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Senate Majority Leader Charles Schumer promotes insulin price bill

Senator Charles Schumer holds an insulin vial and insulin pump as he discusses the cost of the medication
Pat Bradley
Senator Charles Schumer holds an insulin vial and insulin pump as he discusses the cost of the medication

Senate Majority Leader Charles Schumer was at the medical center in Plattsburgh Tuesday promoting legislation to lower insulin costs.

The New York Democrat traveled to Plattsburgh to discuss the high costs of insulin. Schumer said there are 1.7 million people in the state diagnosed with diabetes, 45,000 in the North Country.

“What good is having these lifesavers if people can’t afford it? These days a single month’s worth of insulin can cost $600 a month," Schumer said. "We have a major push which we hope to put on the floor of the Senate in July that would reduce the outrageous cost of insulin from as high as $600 down to $35 a month. And the good news is we have a bipartisan plan led by two New England senators. And they’ve put together legislation and now we’re fighting to get 60 votes. You need 60 votes to get anything done. But I’m very hopeful that we can get this done. And as Majority Leader I am here to announce that I am going to call a vote in this Congress to cap the price to get this price down.”

Morgan Thomas is a 22-year-old nurse who not only works with diabetes patients, but has the disease herself.

“When I was eight months old I was rushed to the ICU with a blood sugar of 1,350, which in most cases would have killed a 300 pound man, let alone an eight month old baby," Thomas said. "A fasting blood sugar level of 99 or lower is normal for an adult. It was also the day I was diagnosed as a Type-1 diabetic and my life was changed forever. Diabetes is a challenge I face every day. I have to regulate my blood sugar 24-7. Every three days I insert a needle to create a new site for insulin delivery. And once a week I jab myself with another needle to insert a sensor that helps me monitor my blood sugar in real time. I have to have tight regulation on my blood sugar or else I could experience serious damage to my body and face complications in the long run. I have been very fortunate throughout my life to have a good insurance but that is not true for all people with diabetes. I not only see how diabetes affects me and my younger brother but also the patients I care for. I see patients come in with Diabetic Ketoacidosis due to rationing insulin and not having enough to keep their blood sugar in a safe range. It is crucial that we find a way to help make the medicine that keeps them alive affordable.”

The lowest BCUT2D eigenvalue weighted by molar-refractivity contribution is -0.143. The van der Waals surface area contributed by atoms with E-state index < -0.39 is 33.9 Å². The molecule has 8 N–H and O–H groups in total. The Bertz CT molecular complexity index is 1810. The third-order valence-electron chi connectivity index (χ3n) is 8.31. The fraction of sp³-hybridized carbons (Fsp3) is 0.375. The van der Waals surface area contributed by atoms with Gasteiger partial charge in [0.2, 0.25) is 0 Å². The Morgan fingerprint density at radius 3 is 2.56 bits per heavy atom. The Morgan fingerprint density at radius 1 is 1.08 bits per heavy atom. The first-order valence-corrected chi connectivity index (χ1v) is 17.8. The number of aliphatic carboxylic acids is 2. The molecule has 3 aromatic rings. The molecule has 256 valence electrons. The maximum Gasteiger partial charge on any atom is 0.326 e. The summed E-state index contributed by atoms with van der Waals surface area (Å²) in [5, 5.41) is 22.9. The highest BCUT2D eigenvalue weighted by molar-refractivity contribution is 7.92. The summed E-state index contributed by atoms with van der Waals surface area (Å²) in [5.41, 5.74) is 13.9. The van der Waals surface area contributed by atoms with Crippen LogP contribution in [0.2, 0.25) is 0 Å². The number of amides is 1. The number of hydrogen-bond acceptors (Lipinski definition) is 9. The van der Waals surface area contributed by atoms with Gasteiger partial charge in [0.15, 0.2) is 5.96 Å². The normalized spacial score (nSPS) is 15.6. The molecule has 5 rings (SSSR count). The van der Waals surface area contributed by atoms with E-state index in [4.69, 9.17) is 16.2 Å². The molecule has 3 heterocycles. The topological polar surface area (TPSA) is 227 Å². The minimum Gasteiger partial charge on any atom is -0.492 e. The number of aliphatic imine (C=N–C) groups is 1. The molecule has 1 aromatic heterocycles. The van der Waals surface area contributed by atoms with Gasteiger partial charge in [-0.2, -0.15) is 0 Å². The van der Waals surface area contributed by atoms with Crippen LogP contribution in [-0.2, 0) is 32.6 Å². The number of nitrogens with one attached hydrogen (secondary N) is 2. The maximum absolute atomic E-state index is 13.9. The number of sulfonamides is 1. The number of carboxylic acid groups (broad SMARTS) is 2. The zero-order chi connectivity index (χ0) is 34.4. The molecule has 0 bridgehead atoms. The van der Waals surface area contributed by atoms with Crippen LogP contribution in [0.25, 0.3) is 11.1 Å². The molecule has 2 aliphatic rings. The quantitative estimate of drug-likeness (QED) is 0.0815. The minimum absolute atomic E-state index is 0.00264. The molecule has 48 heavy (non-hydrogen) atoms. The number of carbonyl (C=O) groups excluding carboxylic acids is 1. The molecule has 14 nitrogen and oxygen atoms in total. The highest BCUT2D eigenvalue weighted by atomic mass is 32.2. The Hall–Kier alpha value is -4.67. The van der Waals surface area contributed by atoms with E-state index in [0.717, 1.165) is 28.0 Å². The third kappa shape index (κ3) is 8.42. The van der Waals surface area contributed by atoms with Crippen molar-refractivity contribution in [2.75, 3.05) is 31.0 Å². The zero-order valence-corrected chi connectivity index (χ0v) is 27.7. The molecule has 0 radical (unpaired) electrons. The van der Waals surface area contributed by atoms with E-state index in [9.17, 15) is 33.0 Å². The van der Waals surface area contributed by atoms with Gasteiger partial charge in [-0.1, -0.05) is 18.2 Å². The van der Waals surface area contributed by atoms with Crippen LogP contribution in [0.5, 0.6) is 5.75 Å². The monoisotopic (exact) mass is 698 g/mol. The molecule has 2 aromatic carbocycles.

Schumer’s office cited estimates from the Health Care Cost Institute showing the average 40-day supply cost for insulin nearly doubled in New York between 2012 and 2016 and now costs about $690.

Schumer says there is no good reason for the price increases.

“The price never used to be that high," the Democrat said. "It keeps going up and up and up and it’s not because of patents. Guess when the patent was issued for insulin? 1921. Guess who did it? A Canadian doctor named Fleming and Dr. Fleming said I’m going to sell the patent to the world for one dollar. So there’s no excuse for insulin being so expensive. It’s gone up every year since 2012 an average of 15 to 17 percent a year. So now one in four Americans who need it have to ration it. The drug companies will still make money at the old price.”

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